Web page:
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## Re: Astrometric Solution for HD 196885 Ab

Hmmm maybe if we start searching close binaries for lower mass planets, i.e. ones that are more likely to have formed via core accretion rather than disc instability, things might become a little clearer.

Wonder what the formation conditions for Gliese 86 would be like assuming the planet formed before the secondary became a white dwarf.

Lazarus
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## Re: Astrometric Solution for HD 196885 Ab

If I recall, Gliese 86 is a candidate system for having a "second generation planet" and would thus have formed after the mass reshuffling of the system.

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## Re: Astrometric Solution for HD 196885 Ab

Maybe it is, I quite like Gliese 86 as a possible second generation planet candidate. Would still be exceptional if it was first generation though, would like to see that scenario getting modelled.

Wonder how the various Alpha Centauri campaigns are doing...

Lazarus
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## Re: Astrometric Solution for HD 196885 Ab

Dynamical analysis and constraints for the HD 196885 system
http://arxiv.org/abs/1203.5249

The HD\,196885 system is composed of a binary star and a planet orbiting the primary. The orbit of the binary is fully constrained by astrometry, but for the planet the inclination with respect to the plane of the sky and the longitude of the node are unknown. Here we perform a full analysis of the HD\,196885 system by exploring the two free parameters of the planet and choosing different sets of angular variables. We find that the most likely configurations for the planet is either nearly coplanar orbits (prograde and retrograde), or highly inclined orbits near the Lidov-Kozai equilibrium points, i = 44^{\circ} or i = 137^{\circ} . Among coplanar orbits, the retrograde ones appear to be less chaotic, while for the orbits near the Lidov-Kozai equilibria, those around \omega= 270^{\circ} are more reliable, where \omega_k is the argument of pericenter of the planet's orbit with respect to the binary's orbit.
From the observer's point of view (plane of the sky) stable areas are restricted to (I1, \Omega_1) \sim (65^{\circ}, 80^{\circ}), (65^{\circ},260^{\circ}), (115^{\circ},80^{\circ}), and (115^{\circ},260^{\circ}), where I1 is the inclination of the planet and \Omega_1 is the longitude of ascending node.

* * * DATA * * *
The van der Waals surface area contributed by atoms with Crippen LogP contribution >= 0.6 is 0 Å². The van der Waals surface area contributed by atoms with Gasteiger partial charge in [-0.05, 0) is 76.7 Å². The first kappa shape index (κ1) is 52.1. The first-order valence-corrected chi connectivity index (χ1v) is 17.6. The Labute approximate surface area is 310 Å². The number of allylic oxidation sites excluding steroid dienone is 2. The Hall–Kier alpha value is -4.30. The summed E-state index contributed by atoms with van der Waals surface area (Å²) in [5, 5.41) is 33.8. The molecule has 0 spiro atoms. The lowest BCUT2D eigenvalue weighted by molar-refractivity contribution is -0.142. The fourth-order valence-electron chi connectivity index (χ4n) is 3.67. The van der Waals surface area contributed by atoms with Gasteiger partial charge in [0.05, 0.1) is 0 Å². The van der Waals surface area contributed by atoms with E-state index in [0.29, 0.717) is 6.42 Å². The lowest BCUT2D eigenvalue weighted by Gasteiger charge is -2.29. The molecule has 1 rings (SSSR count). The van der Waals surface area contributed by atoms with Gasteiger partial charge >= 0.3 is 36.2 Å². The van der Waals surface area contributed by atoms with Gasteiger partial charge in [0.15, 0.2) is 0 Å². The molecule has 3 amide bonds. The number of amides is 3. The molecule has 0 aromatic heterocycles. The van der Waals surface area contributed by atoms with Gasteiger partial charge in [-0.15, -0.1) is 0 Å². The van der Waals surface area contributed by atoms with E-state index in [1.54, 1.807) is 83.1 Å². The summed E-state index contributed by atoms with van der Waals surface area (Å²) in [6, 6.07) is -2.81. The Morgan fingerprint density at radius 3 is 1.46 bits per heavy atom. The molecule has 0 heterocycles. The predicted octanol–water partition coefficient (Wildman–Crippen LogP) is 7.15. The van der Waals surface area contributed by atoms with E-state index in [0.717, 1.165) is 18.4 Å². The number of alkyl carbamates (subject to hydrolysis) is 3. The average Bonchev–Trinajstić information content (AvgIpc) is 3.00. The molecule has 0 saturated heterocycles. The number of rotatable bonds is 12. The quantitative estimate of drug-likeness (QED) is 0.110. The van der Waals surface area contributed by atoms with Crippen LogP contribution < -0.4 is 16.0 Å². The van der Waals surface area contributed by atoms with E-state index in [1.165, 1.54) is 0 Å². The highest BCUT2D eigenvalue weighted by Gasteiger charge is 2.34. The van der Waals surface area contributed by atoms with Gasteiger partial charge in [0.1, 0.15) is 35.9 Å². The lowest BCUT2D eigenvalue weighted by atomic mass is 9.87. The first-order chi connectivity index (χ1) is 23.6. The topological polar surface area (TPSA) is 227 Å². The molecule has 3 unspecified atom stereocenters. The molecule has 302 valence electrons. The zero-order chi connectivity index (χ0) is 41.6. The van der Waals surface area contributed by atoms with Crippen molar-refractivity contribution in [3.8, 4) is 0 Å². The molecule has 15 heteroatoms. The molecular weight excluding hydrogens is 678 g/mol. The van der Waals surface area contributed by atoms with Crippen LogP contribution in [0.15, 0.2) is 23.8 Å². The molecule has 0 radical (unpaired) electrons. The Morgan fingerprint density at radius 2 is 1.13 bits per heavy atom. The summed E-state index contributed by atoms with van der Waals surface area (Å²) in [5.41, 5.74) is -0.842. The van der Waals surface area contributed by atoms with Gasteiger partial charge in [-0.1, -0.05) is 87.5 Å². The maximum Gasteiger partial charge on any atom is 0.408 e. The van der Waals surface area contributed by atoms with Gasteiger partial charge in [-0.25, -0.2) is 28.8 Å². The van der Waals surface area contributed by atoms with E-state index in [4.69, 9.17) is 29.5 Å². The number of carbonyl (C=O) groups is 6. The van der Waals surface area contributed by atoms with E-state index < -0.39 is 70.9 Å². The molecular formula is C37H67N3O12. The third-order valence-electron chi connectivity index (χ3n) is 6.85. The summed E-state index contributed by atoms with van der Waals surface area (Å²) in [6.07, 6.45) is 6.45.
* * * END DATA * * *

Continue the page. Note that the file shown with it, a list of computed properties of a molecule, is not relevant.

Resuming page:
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## Re: Astrometric Solution for HD 196885 Ab

Chaotic dynamics of the planet in HD 196885 AB

The advent in the detection technology has led to the confirmation of hundreds of exoplanets among which many are found to orbit binary stars where depending on the planetary orbit around the host star(s), a planet could orbit either one or both stars as S-type or P-type, respectively. We have analysed the orbital stability of the S-type planetary system in HD 196885 AB with an emphasis on higher orbital inclination of planet with the binary plane. The mean exponential growth factor of nearby orbits (MEGNO) maps are used as an indicator to determine regions of chaos for the various choices of planet's semi-major axis, eccentricity and inclination with respect to the previously determined observational uncertainties. Based on our analysis we have quantitatively mapped chaotic and quasi-periodic regions of the system's phase space which indicate regions of likely stability. In addition, we inspect the resonant angle to determine whether alternation between libration and circulation occurs as a consequence of Kozai oscillations, a probable mechanism that leads the system towards highly inclined planetary orbit. Also, we demonstrate the possible higher mass limit of the planet and improve upon the current ephemeris with a more consistent dynamical model based on our stability analysis.